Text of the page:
In this article, we’re going to break away from the normal ‘forgotten gem’ format and take a look at a rather unique animated film, Away, that was the brainchild of Latvian filmmaker Gints Zilbalodis. And what a remarkable film it was.
The film opens with the protagonist hanging from a parachute that has been snagged in a tree before a gigantic shadowy figure begins to approach him. Immediately the tone is set and the quest for survival begins.
Away is a stunning yet silent masterpiece which was not only conceived by Gints Zilbalodis but the story, animation, and even the music were done by Zilbalodis. That’s right. The entire film was made by only one man. It took three years of his life to complete but when you look at the finished product it is clear that it was an absolute labour of love.
As I’ve mentioned, it is a silent film. By this, I mean that there is not a single word of spoken dialogue during the 75-minute runtime. There are some ambient sounds and simple yet striking background music. Now sure, this might not appeal to everyone but I highly recommend watching Away. The lack of dialogue helps to create a sense of isolation that the protagonist has to deal with as well as creating a strange sense of urgency through most of the film. In other moments the silence adds immense emotional weight to scenes.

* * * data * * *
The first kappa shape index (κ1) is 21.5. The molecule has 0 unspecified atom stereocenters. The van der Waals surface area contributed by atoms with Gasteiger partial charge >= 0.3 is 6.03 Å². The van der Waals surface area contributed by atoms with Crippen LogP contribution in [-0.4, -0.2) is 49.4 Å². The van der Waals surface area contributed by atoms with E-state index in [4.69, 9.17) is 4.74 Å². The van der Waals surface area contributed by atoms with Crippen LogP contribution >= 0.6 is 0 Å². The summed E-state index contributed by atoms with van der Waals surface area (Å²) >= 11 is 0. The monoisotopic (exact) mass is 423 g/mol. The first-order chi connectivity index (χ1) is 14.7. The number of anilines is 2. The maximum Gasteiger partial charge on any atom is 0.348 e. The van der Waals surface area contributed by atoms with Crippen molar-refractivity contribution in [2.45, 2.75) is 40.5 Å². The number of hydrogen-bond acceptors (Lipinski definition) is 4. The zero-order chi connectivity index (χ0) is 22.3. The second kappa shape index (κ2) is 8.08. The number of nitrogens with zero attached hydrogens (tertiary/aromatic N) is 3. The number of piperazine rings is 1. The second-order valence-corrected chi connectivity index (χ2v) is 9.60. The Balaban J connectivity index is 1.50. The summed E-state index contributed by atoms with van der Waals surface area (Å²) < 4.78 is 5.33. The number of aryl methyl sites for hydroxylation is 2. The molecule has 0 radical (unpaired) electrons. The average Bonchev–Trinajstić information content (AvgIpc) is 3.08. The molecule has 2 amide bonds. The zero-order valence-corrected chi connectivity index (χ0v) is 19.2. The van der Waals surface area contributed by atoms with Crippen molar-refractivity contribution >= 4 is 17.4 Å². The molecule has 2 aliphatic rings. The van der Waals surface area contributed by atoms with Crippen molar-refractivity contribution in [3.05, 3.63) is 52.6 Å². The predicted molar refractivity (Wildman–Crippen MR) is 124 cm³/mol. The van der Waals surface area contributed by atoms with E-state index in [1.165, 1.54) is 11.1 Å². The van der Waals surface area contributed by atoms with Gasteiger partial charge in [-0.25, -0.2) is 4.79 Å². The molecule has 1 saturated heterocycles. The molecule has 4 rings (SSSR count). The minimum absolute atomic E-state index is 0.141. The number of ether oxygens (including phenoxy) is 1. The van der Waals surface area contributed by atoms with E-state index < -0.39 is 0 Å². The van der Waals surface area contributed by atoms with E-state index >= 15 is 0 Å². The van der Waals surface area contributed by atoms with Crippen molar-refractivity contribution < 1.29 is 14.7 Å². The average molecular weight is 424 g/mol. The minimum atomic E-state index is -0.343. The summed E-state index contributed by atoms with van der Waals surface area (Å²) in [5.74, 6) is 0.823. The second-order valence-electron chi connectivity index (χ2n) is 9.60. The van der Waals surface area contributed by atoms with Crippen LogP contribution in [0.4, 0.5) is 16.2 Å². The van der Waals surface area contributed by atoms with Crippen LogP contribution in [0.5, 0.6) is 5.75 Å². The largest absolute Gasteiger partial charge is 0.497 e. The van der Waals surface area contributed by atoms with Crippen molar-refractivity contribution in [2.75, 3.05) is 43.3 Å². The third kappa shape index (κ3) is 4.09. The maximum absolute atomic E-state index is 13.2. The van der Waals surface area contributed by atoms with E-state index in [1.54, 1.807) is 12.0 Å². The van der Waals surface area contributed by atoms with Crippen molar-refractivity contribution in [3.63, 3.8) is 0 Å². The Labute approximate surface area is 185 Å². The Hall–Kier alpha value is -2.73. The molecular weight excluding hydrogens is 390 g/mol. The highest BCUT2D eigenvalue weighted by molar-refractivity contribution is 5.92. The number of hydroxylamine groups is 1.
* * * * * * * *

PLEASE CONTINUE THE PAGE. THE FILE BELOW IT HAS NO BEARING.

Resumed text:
Another interesting result of the lack of dialogue is that it opens up the story to be interpreted by the viewer themselves. Personally, I felt that the film dealt with themes such as depression, isolation, survivor’s guilt, as well as companionship, knowing when to burn bridges, and most importantly, hope. Throughout the film, the one thing that remains constant at all times is moving forward.
‘Away’ is by no means a ‘popcorn movie’ that you can turn on and shut down and watch aimlessly. It does require and indeed warrant your full attention. In the end, it will be up to you to decide what story it told and what you take away from it. However, it is not hard to see why Away has received such glowing reviews and high praise from critics the world over, having won several awards and nominations at various film festivals.
The visuals are simple, reminding me of early rotoscoped games such as Another World, which similarly manages to tell a story without the use of dialogue. The simplicity of the animation and visuals, while it may seem a bit rough to some, by no means detracts from the film, quite the contrary. The visuals are absolutely stunning, a prime example being the Mirror Lake, and it gives the film an overall surreal look and feel which in my opinion is integral to the story being told.
Gints Zilbalodis is also undoubtedly a fan of anime, especially Studio Ghibli, as the film feels very reminiscent of films like Spirited Away and My Neighbour Totoro in both style and tone. In fact, my own love of Studio Ghibli films is part of the reason why I was approached about this film in the first place. The moment I saw the cats in Away I felt like I was seeing many versions of Jiji the cat from Kiki’s Delivery Service. However, while the visuals do remind one of Ghibli, it is by no means imitating or copying Ghibli at all. Away is truly unique in every way.
Away is set for UK digital release on 18th January on iTunes so if you live in the UK, I highly recommend that you don’t miss this film. The rest of us will have to wait a little bit longer.
You can view the trailer for the film below